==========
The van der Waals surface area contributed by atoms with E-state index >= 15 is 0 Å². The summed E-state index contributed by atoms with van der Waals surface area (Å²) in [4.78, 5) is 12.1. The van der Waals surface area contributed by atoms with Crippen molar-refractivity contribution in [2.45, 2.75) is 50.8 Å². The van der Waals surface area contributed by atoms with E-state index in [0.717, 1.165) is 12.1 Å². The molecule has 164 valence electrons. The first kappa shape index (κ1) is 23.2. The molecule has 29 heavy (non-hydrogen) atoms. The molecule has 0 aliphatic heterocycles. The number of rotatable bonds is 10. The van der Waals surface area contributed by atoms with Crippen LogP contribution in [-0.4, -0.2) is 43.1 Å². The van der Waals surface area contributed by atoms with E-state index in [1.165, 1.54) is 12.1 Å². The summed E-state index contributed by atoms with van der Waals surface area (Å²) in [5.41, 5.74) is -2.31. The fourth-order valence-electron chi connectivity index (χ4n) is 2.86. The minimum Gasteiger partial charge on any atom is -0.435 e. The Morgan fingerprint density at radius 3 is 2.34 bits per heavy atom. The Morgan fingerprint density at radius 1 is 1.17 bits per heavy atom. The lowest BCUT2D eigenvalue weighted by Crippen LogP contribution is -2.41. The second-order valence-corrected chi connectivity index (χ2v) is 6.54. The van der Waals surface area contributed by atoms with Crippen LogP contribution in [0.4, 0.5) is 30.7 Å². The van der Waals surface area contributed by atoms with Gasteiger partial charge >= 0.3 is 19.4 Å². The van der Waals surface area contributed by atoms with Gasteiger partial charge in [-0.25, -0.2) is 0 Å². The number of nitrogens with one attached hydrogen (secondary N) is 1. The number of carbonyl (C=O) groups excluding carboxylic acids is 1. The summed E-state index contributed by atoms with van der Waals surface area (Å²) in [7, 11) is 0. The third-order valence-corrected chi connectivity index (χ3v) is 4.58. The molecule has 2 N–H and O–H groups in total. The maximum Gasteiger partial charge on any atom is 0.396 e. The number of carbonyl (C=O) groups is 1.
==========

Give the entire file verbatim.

The van der Waals surface area contributed by atoms with E-state index >= 15 is 0 Å². The summed E-state index contributed by atoms with van der Waals surface area (Å²) in [4.78, 5) is 12.1. The van der Waals surface area contributed by atoms with Crippen molar-refractivity contribution in [2.45, 2.75) is 50.8 Å². The van der Waals surface area contributed by atoms with E-state index in [0.717, 1.165) is 12.1 Å². The molecule has 164 valence electrons. The first kappa shape index (κ1) is 23.2. The molecule has 29 heavy (non-hydrogen) atoms. The molecule has 0 aliphatic heterocycles. The number of rotatable bonds is 10. The van der Waals surface area contributed by atoms with Crippen LogP contribution in [-0.4, -0.2) is 43.1 Å². The van der Waals surface area contributed by atoms with E-state index in [1.165, 1.54) is 12.1 Å². The summed E-state index contributed by atoms with van der Waals surface area (Å²) in [5.41, 5.74) is -2.31. The fourth-order valence-electron chi connectivity index (χ4n) is 2.86. The minimum Gasteiger partial charge on any atom is -0.435 e. The Morgan fingerprint density at radius 3 is 2.34 bits per heavy atom. The Morgan fingerprint density at radius 1 is 1.17 bits per heavy atom. The lowest BCUT2D eigenvalue weighted by Crippen LogP contribution is -2.41. The second-order valence-corrected chi connectivity index (χ2v) is 6.54. The van der Waals surface area contributed by atoms with Crippen LogP contribution in [0.4, 0.5) is 30.7 Å². The van der Waals surface area contributed by atoms with Gasteiger partial charge >= 0.3 is 19.4 Å². The van der Waals surface area contributed by atoms with Gasteiger partial charge in [-0.25, -0.2) is 0 Å². The number of nitrogens with one attached hydrogen (secondary N) is 1. The number of carbonyl (C=O) groups excluding carboxylic acids is 1. The summed E-state index contributed by atoms with van der Waals surface area (Å²) in [7, 11) is 0. The third-order valence-corrected chi connectivity index (χ3v) is 4.58. The molecule has 2 N–H and O–H groups in total. The maximum Gasteiger partial charge on any atom is 0.396 e. The number of carbonyl (C=O) groups is 1.